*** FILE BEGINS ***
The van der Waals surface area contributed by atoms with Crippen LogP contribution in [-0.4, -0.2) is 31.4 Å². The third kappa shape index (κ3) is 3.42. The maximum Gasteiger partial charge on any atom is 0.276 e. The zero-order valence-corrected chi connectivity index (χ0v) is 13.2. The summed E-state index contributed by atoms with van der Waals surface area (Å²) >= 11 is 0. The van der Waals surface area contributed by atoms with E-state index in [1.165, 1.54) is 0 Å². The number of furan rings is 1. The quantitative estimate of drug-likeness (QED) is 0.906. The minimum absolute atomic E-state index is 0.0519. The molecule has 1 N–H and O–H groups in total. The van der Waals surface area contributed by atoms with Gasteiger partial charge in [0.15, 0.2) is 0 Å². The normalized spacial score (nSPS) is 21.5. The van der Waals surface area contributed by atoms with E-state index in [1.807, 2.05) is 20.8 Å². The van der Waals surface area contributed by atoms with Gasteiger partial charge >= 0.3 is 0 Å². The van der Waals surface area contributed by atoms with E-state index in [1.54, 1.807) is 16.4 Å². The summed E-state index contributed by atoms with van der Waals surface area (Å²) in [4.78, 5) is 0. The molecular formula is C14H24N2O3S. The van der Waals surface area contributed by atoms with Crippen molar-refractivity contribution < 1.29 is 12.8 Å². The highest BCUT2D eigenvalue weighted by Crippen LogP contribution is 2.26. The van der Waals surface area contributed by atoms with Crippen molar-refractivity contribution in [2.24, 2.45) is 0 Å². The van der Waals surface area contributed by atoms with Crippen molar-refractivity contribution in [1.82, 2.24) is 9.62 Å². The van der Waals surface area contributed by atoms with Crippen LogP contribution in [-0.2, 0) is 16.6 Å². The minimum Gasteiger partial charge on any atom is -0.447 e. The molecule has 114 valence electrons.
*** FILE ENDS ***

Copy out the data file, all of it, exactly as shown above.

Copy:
The van der Waals surface area contributed by atoms with Crippen LogP contribution in [-0.4, -0.2) is 31.4 Å². The third kappa shape index (κ3) is 3.42. The maximum Gasteiger partial charge on any atom is 0.276 e. The zero-order valence-corrected chi connectivity index (χ0v) is 13.2. The summed E-state index contributed by atoms with van der Waals surface area (Å²) >= 11 is 0. The van der Waals surface area contributed by atoms with E-state index in [1.165, 1.54) is 0 Å². The number of furan rings is 1. The quantitative estimate of drug-likeness (QED) is 0.906. The minimum absolute atomic E-state index is 0.0519. The molecule has 1 N–H and O–H groups in total. The van der Waals surface area contributed by atoms with Gasteiger partial charge in [0.15, 0.2) is 0 Å². The normalized spacial score (nSPS) is 21.5. The van der Waals surface area contributed by atoms with E-state index in [1.807, 2.05) is 20.8 Å². The van der Waals surface area contributed by atoms with Gasteiger partial charge >= 0.3 is 0 Å². The van der Waals surface area contributed by atoms with E-state index in [1.54, 1.807) is 16.4 Å². The summed E-state index contributed by atoms with van der Waals surface area (Å²) in [4.78, 5) is 0. The molecular formula is C14H24N2O3S. The van der Waals surface area contributed by atoms with Crippen molar-refractivity contribution < 1.29 is 12.8 Å². The highest BCUT2D eigenvalue weighted by Crippen LogP contribution is 2.26. The van der Waals surface area contributed by atoms with Crippen molar-refractivity contribution in [2.24, 2.45) is 0 Å². The van der Waals surface area contributed by atoms with Crippen molar-refractivity contribution in [1.82, 2.24) is 9.62 Å². The van der Waals surface area contributed by atoms with Crippen LogP contribution in [-0.2, 0) is 16.6 Å². The minimum Gasteiger partial charge on any atom is -0.447 e. The molecule has 114 valence electrons.